7 Feb 2006, 7:06 p.m. - mary k mcintyre

In Aqua is quite right -- bookbinding is still being taught, and my husband is a bookbinder here in Toronto. Interesting thing -- a lot of his work is coming from Boomer & older types who, what with MS Word, Quark, InDesign, etc., are writing their memoirs or family histories, w/illustrations & photos, laying them out quite credibly, and then taking them to mon mari to be bound for posterity. Pepys would have been 'with child' to see such new developments in a form so familiar to him.

7 Feb 2006, 7:54 p.m. - Clement

"...but, it may be, thinks himself to be too much so." I posted the L&M notes on Williamson's page, which make Sam's assessment even more interesting. L&M: “One of the ablest of Pepys’ colleagues in the public service. Under-Sectretary of State 1660-74...“In some ways his carrer parallels that of Pepys. Virtually contemporaries, they both rose from small beginnings; both were formidable adminstrators who created new standards of efficiency; and both had learned tastes and served as Presidents of the Royal Society...and were instrumental in founding Mathematical Schools...Williamson kept a diary, but only of public events and only for a short period (Dec. 1667-Jan. 1669).” Sam looks in the mirror and pronounces himself perhaps a little arrogant?

7 Feb 2006, 8 p.m. - Terry Foreman

Books unbound are sold yet today There have been other times and places where they were sold that way. I have had bound some early 19th century books preserved in unsewn signatures by the original German publisher (G[eorg] Reimer), acquired via M&A (mergers and acquisitions) by a contemporary publisher (Walter de Gruyter), from whom I purchased them. Were there any British publishers in 1663 who did like Reimer? Or did the House of Elsevier, premier booksellers and publishers in the Netherlands since its 1580 founding by Lodewijk Elzevier (1542–1617)?

7 Feb 2006, 8:06 p.m. - KB

"he could not forbear weeping" It seems this is the traditional approach that it is not proper for men to cry in public?

7 Feb 2006, 8:20 p.m. - pedro

Mr. Williamson, Latin Secretary, And what would the job of Latin Secretary entail?

7 Feb 2006, 9:09 p.m. - KB

Mr Williamson, Latin secretary Re: what would the job of Latin- Secretary entail; John Milton held the post of Latin secretary under the regime of Oliver Cromwell. Milton's job was to write and receive letters in Latin from the continent on behalf of the government (Latin being an alternate "lingua Franca" of the time); the link to Mr Williamson in the diary indicates that he was Under-Secretary of State from 1660-74 and so presumably he would write in Latin to discharge his duties as needed.

7 Feb 2006, 9:26 p.m. - in Aqua Scripto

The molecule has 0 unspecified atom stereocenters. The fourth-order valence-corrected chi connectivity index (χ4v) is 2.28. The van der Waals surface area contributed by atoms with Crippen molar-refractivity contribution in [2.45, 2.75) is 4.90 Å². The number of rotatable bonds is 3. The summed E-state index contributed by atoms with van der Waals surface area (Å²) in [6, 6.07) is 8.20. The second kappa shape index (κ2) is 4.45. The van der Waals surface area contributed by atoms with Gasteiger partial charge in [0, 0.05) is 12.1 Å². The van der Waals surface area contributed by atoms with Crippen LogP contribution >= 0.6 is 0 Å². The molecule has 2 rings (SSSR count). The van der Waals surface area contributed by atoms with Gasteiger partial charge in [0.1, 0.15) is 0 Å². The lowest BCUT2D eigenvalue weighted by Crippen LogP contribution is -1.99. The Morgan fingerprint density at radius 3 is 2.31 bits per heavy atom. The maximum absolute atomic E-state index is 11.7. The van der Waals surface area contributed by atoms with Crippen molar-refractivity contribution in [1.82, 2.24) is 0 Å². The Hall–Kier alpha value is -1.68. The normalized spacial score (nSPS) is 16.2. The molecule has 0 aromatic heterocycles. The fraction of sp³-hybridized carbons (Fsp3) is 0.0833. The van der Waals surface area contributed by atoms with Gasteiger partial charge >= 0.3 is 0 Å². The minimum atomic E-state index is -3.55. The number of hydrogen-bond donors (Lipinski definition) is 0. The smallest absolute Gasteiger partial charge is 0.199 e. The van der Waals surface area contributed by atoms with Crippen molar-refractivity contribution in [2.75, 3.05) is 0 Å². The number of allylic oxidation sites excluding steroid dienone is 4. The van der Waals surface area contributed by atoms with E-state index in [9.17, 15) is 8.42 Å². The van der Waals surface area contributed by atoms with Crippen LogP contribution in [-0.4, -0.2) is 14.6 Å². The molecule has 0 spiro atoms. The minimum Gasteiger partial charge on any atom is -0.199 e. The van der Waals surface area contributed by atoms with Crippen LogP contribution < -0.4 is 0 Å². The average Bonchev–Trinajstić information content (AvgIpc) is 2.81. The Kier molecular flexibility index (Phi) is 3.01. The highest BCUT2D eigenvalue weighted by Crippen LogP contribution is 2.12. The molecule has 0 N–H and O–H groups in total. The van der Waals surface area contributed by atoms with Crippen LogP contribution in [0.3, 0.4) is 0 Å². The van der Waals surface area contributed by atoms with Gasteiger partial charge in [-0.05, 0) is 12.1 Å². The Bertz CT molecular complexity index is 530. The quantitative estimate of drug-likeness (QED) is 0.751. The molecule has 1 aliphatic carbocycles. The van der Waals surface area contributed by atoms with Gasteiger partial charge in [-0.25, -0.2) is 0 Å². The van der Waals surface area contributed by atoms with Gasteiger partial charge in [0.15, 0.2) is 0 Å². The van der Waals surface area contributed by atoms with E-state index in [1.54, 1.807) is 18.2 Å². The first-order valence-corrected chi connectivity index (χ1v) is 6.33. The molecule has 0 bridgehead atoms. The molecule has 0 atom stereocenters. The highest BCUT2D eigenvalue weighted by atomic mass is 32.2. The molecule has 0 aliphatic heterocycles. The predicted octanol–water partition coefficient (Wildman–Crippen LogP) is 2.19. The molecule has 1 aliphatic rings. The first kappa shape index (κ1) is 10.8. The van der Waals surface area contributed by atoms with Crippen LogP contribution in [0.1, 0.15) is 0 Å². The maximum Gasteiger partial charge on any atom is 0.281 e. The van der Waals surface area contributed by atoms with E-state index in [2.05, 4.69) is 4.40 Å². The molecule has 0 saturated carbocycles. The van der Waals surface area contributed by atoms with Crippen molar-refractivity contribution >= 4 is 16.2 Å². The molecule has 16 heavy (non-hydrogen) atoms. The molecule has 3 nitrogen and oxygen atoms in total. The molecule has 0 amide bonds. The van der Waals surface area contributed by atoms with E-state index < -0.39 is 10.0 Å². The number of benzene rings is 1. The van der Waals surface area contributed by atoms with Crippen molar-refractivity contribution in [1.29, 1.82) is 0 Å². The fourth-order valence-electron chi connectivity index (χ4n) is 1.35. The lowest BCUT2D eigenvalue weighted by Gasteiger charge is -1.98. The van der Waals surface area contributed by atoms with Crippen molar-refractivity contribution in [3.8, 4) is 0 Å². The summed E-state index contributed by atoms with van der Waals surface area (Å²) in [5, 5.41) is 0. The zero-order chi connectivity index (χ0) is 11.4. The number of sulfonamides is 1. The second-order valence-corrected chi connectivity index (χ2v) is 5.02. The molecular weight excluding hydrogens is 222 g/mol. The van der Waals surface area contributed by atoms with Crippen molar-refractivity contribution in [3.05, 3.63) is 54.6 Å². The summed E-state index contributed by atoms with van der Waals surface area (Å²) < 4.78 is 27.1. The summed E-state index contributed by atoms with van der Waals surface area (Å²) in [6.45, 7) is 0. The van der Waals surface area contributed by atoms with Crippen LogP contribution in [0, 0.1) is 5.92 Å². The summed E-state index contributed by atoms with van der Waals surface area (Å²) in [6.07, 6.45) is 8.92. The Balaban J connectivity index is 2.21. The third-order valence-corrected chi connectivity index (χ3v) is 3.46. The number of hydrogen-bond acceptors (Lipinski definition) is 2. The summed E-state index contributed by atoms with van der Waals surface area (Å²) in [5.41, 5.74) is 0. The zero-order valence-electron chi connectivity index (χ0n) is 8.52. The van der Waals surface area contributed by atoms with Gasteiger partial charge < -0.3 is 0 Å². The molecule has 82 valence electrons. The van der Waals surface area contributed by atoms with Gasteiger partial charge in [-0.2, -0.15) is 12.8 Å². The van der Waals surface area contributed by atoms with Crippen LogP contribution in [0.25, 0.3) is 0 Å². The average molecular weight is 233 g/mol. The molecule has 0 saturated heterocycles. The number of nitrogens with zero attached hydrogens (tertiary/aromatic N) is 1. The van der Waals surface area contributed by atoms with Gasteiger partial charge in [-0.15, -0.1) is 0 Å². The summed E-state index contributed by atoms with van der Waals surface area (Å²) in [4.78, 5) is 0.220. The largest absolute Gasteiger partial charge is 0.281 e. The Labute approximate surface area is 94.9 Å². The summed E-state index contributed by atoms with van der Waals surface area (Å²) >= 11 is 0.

Post in Parliament for Epistularum Scriptor that be responsible for Diplomatic epistulae Forano terrano [or sumat like that] 12 references at Sir Philip [Meadows]was Latin secretary to Cromwell's Council and was entrusted with several diplomatic missions during the Interregnum. During Charles II's reign he was in retirement but he returned to favour at the Revolution and held several public offices whilst he was living in Gerrard Street. From: 'Gerrard Street Area: The Military Ground: Gerrard Street', Survey of London: volumes 33 and 34: St Anne Soho (1966), pp. 384-411. URL: Date accessed: 07 February 2006.

7 Feb 2006, 10:34 p.m. - Bradford

What were these unbound books like? If it was just a stack of loose sheets, which one had to flip to and fro to read in sequence, what an ungainly pain, somewhat akin to those proofs, which authors of yore were treated to, called "unbound galleys." But from what Terry F. says above, they were already folded into signatures, and held together with---what? They didn't have elastic or rubber bands. How could a bookseller keep track of these slithering heaps of papers? Or were the signatures already stitched and webbed together, merely sans headbands and covers, truly meriting the name of "paperback"?

7 Feb 2006, 10:59 p.m. - Terry Foreman

The unsewn and uncut signatures were stacked in order and held together in a tight paper "sack," awaiting being bound and cut as they were read by what the French call a Coupe-Papier or, as mine were, cut with a large knife used to cut through hundreds of sheets at a whack.

7 Feb 2006, 11:04 p.m. - Terry Foreman

Bradford, I forgot to say that the unsewn and uncut signatures were first sewn before they were bound, and the binding stamped with titles I stipulated (but not with my cartouche, ah, coat of arms).